According to the Inter-Governmental Panel on Climate Change (IPCC) and other leading climate change researchers, climate change is impacting and will continue to affect the health and well being of people and communities throughout the world even if global greenhouse gas emissions are reduced to the Kyoto Protocol target levels. If left unmitigated, these climate changes are likely to exceed the capacity of natural, managed and human systems to adapt.

Globally, estimates of the annual cost of climate change impacts range from $300 billion to over $2,000 billion. While there is no consensus that either Hurricane Juan that affected Nova Scotia, or Hurricane Katrina that devastated New Orleans and other Gulf Coast communities were caused by climate change, the devastating physical, health, and social impacts may foretell the type of impacts on vulnerable coastal communities that are likely to become more frequent in the future as a consequence of global climate change. Halifax Regional Municipality (HRM) has been witness to the physical and social impacts of extreme weather, notably Hurricane Juan in September 2003, and the one-metre snowfall and high winds experienced during the ‘Great Maritime Blizzard’ of February 2004. These extreme events significantly impacted the region, and severely impacted the region’s electrical and communications infrastructure as well as impeding public access to health and emergency service facilities throughout the Province of Nova Scotia but most particularly here in the HRM.

In response to HRM’s experience with extreme events and the projections that indicate these events are expected to be become more frequent, the Sustainable Environment Management Office (SEMO) in collaboration with members of ClimAdapt (a network of private sectorcompanies in Nova Scotia that provide climate change adaptation expertise) partnered with, the Federation of Canadian Municipalities, Natural Resources Canada, Environment Canada and the Province of Nova Scotia to develop an approach that could be implemented to reduce HRM’s contribution to greenhouse gases and manage the impacts of climate change. The result of thisinitiative was Climate SMART (Sustainable Mitigation and Adaptation Risk Toolkit) with the overall objective of mainstreaming climate change into municipal decision making.

Preparing for Climate Change: A Guidebook for Local, Regional, and State Governments

The purpose of Preparing for Climate Change: A Guidebook for Local, Regional, and State Governments is to help you as a decision-maker in a local, regional, or state government prepare for climate change by recommending a detailed, easy-to-understand process for climate change preparedness based on familiar resources and tools. The content of this guidebook was developed from reviews of scientific literature, the Climate Impacts Group's experience working with U.S. Pacific Northwest decision-makers on preparing for climate change, and King County, Washington's experience developing and implementing a climate change preparedness plan. ICLEI - Local Governments for Sustainability has also provided guidance based on its Climate Resilient Communities Program, its Five Milestones process for climate change adaptation, and its extensive experience with local and regional governments.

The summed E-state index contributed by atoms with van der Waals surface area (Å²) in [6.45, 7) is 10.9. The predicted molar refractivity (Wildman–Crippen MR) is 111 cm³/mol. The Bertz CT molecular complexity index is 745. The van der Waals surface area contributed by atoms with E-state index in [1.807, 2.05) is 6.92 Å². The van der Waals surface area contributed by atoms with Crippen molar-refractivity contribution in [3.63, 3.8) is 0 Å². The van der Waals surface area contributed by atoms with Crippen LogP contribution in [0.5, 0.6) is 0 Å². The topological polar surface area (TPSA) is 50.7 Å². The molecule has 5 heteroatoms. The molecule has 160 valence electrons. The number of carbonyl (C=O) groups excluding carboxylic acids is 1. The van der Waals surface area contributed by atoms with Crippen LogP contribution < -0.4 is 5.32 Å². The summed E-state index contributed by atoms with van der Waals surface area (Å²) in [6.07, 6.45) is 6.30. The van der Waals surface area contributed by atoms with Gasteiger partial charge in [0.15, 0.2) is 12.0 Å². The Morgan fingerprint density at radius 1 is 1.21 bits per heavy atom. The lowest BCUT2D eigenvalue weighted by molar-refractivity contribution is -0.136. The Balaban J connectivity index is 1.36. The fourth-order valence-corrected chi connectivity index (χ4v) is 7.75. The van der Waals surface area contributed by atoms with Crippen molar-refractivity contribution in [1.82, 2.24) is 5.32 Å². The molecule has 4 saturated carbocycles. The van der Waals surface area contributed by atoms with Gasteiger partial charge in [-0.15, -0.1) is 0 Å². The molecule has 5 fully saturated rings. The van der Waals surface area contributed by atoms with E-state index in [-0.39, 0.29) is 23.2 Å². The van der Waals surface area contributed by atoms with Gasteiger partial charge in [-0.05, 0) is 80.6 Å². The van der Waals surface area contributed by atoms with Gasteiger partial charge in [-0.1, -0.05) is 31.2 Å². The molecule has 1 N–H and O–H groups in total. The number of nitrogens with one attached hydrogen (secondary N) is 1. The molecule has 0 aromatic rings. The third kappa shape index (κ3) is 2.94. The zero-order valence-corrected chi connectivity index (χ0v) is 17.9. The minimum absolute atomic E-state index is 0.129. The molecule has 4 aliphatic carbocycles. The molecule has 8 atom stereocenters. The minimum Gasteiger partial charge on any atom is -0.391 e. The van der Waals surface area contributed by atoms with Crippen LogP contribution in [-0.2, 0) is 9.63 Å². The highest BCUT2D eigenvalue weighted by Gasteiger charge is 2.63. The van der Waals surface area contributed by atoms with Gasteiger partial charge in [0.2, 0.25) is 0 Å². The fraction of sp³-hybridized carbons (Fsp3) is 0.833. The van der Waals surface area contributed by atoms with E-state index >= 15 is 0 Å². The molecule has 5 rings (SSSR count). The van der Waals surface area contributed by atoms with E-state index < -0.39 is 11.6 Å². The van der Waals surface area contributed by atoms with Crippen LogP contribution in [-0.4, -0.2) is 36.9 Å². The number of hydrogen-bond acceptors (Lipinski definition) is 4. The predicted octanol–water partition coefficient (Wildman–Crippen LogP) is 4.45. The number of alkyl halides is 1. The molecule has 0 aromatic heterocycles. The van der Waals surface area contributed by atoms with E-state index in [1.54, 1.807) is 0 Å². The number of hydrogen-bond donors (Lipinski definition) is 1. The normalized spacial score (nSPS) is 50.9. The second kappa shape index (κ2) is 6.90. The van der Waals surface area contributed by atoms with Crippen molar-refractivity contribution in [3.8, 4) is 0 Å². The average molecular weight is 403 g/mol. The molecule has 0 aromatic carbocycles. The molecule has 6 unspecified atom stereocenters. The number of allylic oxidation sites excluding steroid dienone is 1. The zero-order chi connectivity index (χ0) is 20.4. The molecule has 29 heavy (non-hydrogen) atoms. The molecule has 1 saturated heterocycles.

The guidebook begins with an introduction (Chapter 1) from King County Executive Ron Sims, which highlights both the urgent responsibility and opportunity for public decision-makers to prepare for climate change now and in the coming decades. Chapter 2 provides a short overview of the science of global climate change and its projected national and regional consequences. Chapter 3 offers reasons why local, regional, and state decision-makers should prepare proactively for the impacts of climate change to their communities.

Creating a More Resilient Yellowknife: Climate Change Impacts & Municipal Decision Making

Canada’s municipalities are increasingly facing the realities of climate change impacts, none more so than northern communities. Early understanding of local climate change impacts and a pro-active approach to reducing the community’s vulnerabilities to them is essential to build a more resilient community.

The municipal decision making process has many components: staff reports; the work of standing committees and ad-hoc task forces; recommendations from external agencies; issues brought directly to the municipalities attention by committee members, community or Councilors; and ultimately Council decisions that set the course for the future of the community and its residents. Many of these decisions have a durable impact many years into the future. This future has significant uncertainties with regard to climate change impacts and how they might affect the longer-term outcome of those council decisions. Understanding these climate change scenarios, their degree of uncertainty and how they might affect major capital investment decisions is essential to ensuring efficient use of tax dollars.

The intent of this project is to set Yellowknife on a path to prudent risk management of climate change vulnerabilities. It will result in improvements to decision-making that gives appropriate significance to climate change impacts, and enables the municipality to adequately consider community safety, security and livability in every decision. The overall objective is to develop the tools, capacity, and decision-making processes necessary for the City of Yellowknife to systematically address any community climate change impact as it emerges.

PlaNYC: A Greener, Greater New York

PlaNYC is New York City's climate change strategy. All of PlaNYC's strategies - from reducing the number of cars to building cleaner, more efficient power plants to addressing inefficiencies in buildings - will contribute to their long term emissions reductions target. In addition, it outlines a plan to embark on a long term planning effort to develop a climate change adaptation strategy, to prepare New York City for the climate shifts that are already unavoidable.

A Framework for Debate of Assisted Migration in an Era of Climate Change

Assisted migration is a contentious issue that places different conservation objectives at odds with one another. This element of debate, together with the growing risk of biodiversity loss under climate change, means that now is the time for the conservation community to consider assisted migration. Our intent here is to highlight the problem caused by a lack of a scientifically based policy on assisted migration, suggest a spectrum of policy options, and outline a framework for moving toward a consensus on this emerging conservation dilemma.